The Elusive Dream Job of My Generation

January 13, 2016
Dream job

As an employee of an advertising agency, I consider myself fortunate to be able to work in a creative environment. Of course, my role isn’t all about creativity – like any job, mine has its fair share of repetitive tasks. But lucky for me, I am also part of tasks that engage the side of me that was born to think outside the box – or even find ways of getting creative while inside the box.

I come from the generation of workers who were told – by parents, teachers, career guidance counsellors, and Steve Jobs – that to achieve success professionally you must “follow your dreams and passions.” While this is a beautiful sentiment with good intentions, it fails to take an important disclaimer into consideration:

We can’t all have a dream job.

While I have found a career in a creative environment, I also recognize that there is a whole generation of creative people out there who might feel that they’ve accepted a job that isn’t exactly aligned to their passions – and this might seem like a failure of sorts, or a disappointment.

At the same time, I know that I never would have arrived where I am now professionally without having believed wholeheartedly in my generation’s mantra. Pursuing my dreams for me meant that I completed a creative education that I felt passionate about, rather than, say, a technical certification that would pay the bills, but which wasn’t something I felt I could use to “change the world.”

What the “follow your dreams and passions” mantra failed to communicate to me, and which I eventually learned on my own, was that I don’t necessarily need to put all my passion eggs into one big professional basket. Our careers are just one part of our lives – sure, they are a big part, but in my spare time in the evenings, on weekends, and even early mornings, I am free to pursue my own creative interests.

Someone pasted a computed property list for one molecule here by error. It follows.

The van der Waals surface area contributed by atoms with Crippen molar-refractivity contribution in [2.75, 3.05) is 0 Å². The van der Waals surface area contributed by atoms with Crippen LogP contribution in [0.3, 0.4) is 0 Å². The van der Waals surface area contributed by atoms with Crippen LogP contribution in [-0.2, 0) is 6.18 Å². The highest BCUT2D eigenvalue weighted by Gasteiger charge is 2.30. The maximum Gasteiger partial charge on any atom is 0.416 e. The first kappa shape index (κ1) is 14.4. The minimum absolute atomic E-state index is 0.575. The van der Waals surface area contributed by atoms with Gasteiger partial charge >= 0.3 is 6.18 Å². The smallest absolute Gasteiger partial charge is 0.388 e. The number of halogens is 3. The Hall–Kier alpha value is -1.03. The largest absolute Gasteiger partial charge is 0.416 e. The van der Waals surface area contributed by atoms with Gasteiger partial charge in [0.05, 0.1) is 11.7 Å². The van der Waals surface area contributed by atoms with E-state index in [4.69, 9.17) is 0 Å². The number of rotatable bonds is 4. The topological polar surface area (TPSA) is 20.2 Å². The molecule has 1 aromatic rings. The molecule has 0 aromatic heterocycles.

While I still believe in following my passions – and I’m glad that I did – I’ve rounded out the passion I bring to my career to make room for practicality. I believe it’s important to consider that sometimes finding a dream job means finding a career that enables us to follow our passions outside of work. Each of us can find a job that pays the bills and still be a stage actor, a writer, a painter, a fashion designer, an athlete, a musician, a philosopher, a comedian or whatever your heart desires – in our spare time.

Make your career aspirations about finding a space where you’re treated like a human, where you like what you do (you don’t have to love it!), and where you still have energy and time at the end of the day to work towards changing the world…

…because I still plan to.

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  • Reply brenda dineen January 14, 2016 at 9:33 am

    anyone needing inspiration should read this.

    • Reply mdineen January 14, 2016 at 9:37 am

      Thank you for the feedback 🙂

  • Reply Jess Dineen January 15, 2016 at 4:47 pm

    Nicely put Mike…from one creative to another 🙂

    • Reply mdineen January 15, 2016 at 4:48 pm

      Thanks, Jess!

  • Reply Chris Williamson December 18, 2016 at 4:29 am

    Mike I’m really enjoying these posts of yours. This one reminds me of a great book you might consider checking out sometime. It’s called So Good They Can’t Ignore You by Cal Newport, and its main thesis is that this idea that you need to have a job that reflects your passion isn’t all it’s cracked up to be; rather a fulfilling job is one that has certain traits like autonomy, respect of your peers, enough $ so you can do things outside of work you like to do, etc. It’s a highly practical book that really challenged the idea I had about what might make me happy. It also took some of the pressure off to find my dream job and to instead focus on building something worthwhile using where I’m at now as a jumping-off point. The author, a young guy, is doing all this research and writing about how to build work and a life you love.You’re obviously a practical and thoughtful guy, and so is this book.

    • Reply Mike December 18, 2016 at 8:57 am

      Thanks, Chris, just checked out the book online and it looks right up my alley. Love the idea of building something worthwhile from where I currently am. Much appreciated!

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